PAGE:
Girls: 2 Broke and One New [Pt. 1] – Cast

This academic year has been the beginning of many new shows for me, with 2 Broke Girls and New Girl topping the list. I say “topping” of course to mean the most recent televisual acquisitions, as opposed to the highest quality among programs that I watch.

To be honest, this post has been a long time in coming due to the fact that a) I can’t resist the fact that the shows have such similar titles, and b) I’ve been comparing them ever since they both premiered last fall. With that in mind, I will be writing a total of three posts, Tuesday to Thursday, with each concentrating on a particular aspect of the two shows.

So, without further ado:


2 Broke Girls stars Kat Dennings and Beth Behr as Max and Caroline respectively, the former a jaded city girl and the latter a penniless heiress. The two work at a diner, accompanied by owner Han Lee, fry cook Oleg, and cashier Earl. Recently Sophie, the Polish owner of a house cleaning business, has become a recurring cast member.

In spite of the seemingly large main cast, the focus is primarily on the titular characters [if anyone jokes in the comments about a particular character I suppose I could’ve chosen my wording better]. The show mainly revolves around Max and Caroline, regulating everyone else to the sidelines at best.

New Girl stars, of course, the ever-cheery Zooey Deschanel as the titular [there’s that word again] character Jess. Alongside her are her roommates Nick, Schmidt, and Winston. Joining them is her model friend of indeterminate ethnicity Cece. I’m not counting Lizzy Caplan because, well, she’s going to leave the show eventually [a thought which makes me cry].

From left to right: Cece, Winston, Nick, Jess, and Schmidt.

It would be near impossible for the show to solely follow the Jess’ zany antics, and thankfully, it doesn’t try to. Her three roommates have more than once carried their own B and C plots, with Nick even competing for the central storyline in the episode “Jess & Julia.”

At first glance the two casts may appear shockingly similar: two females, three males, a single black man in both groups. As mentioned earlier, however, the difference begins in who the camera focuses on. 2 Broke Girls is very much a show about two girls in New York trying to make a living, and their exploits specifically. New Girl is about four [sorry, Cece, but you’re not always around] people and their lives, regardless of whether or not they’re with each other. A subplot in the latter could be all about Schmidt and his attempts to sleep with his boss, but there are no opportunities in the former for an episode that switches back and forth between Max and Caroline trying to make money and Earl, sitting behind his desk at the diner.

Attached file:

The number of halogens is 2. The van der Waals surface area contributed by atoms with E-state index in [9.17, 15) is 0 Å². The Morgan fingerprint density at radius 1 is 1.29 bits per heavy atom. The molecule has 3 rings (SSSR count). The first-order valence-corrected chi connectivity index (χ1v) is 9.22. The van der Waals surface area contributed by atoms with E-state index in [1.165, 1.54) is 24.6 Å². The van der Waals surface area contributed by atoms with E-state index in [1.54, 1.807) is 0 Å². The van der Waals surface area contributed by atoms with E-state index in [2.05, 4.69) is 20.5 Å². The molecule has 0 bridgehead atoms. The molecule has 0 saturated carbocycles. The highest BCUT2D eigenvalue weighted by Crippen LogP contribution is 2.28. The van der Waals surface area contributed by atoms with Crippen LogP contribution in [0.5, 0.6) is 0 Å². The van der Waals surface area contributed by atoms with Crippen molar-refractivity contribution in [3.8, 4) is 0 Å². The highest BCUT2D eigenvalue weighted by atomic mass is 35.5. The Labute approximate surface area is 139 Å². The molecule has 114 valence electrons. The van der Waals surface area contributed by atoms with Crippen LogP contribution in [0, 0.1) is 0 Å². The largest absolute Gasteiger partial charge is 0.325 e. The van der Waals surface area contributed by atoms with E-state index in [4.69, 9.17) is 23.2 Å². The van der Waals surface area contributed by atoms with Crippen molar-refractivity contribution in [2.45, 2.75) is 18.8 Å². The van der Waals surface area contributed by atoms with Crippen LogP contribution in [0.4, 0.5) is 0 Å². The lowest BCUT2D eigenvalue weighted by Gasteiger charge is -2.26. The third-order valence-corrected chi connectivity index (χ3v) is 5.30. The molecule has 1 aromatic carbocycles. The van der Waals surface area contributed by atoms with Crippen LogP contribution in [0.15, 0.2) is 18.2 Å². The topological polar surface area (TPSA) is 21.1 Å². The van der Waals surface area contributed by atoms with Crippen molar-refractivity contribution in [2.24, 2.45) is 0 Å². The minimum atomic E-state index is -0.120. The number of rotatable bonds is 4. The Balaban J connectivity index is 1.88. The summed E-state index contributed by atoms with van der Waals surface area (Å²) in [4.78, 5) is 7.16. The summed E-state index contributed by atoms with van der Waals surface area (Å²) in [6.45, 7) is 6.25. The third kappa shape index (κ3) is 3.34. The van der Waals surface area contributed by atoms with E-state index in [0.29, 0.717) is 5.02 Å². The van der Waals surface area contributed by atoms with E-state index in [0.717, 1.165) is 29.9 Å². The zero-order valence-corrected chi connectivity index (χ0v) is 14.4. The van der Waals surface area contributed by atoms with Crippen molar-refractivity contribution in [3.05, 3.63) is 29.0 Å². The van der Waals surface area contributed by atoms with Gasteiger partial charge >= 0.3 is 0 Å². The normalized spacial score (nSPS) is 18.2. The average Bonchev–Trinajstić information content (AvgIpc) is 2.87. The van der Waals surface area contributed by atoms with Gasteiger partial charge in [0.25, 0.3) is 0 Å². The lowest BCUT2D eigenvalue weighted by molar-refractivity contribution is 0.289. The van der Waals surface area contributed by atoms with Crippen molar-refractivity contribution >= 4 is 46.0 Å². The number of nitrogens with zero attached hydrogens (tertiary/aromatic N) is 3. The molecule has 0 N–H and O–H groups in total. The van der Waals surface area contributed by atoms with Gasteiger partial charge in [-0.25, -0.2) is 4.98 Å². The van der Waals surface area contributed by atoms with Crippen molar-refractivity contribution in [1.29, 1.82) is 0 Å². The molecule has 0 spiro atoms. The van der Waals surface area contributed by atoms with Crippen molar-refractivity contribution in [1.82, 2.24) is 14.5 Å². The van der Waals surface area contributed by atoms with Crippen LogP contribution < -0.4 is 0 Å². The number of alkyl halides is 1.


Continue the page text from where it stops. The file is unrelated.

The reasons for this could vary pretty greatly. 2 Broke Girls has a traditional three-camera setup, and as a result is filmed on sets resembling a diner, apartment, et cetera. This gives New Girl an upper hand in featuring its various characters being in different locales given its single camera format. The real reason, however, is the amount of characterization given to each cast member. We know that Max is street smart and snarky and kind of bitter, Caroline is naive yet strong and persistent. The characters on the edges, though, are a lot more two-dimensional. Early is a father figure of sorts. Oleg is a womanizer. Han is . . . Asian. I would go into what the characters of New Girl are all about, but I don’t have room. It’s not to say that they’re immensely deep, multi-faceted character, but compared to much of the cast of 2 Broke Girls, yes. Basically, yes.

Not to deride the acting talents of Kat Dennings or Beth Behrs. The two have great comedic chemistry and, when given the right lines, are very funny. And that’s not to say that Jonathan Kite as Oleg and Garret Morris as Earl don’t have their moments; there have been episodes where I regard the Ukrainian fry cook with something akin to warmth. The fact is that these are talented actors who have been relegated to supporting roles, taking up ten to fifteen percent of screentime per episode.

These three posts weren’t meant to be a competition, but New Girl definitely wins in terms of cast. This also isn’t meant to go into how funny the characters or writing are [that’s for tomorrow], but simply an observation of how a full cast can be well utilized. Come back tomorrow afternoon for Part 2!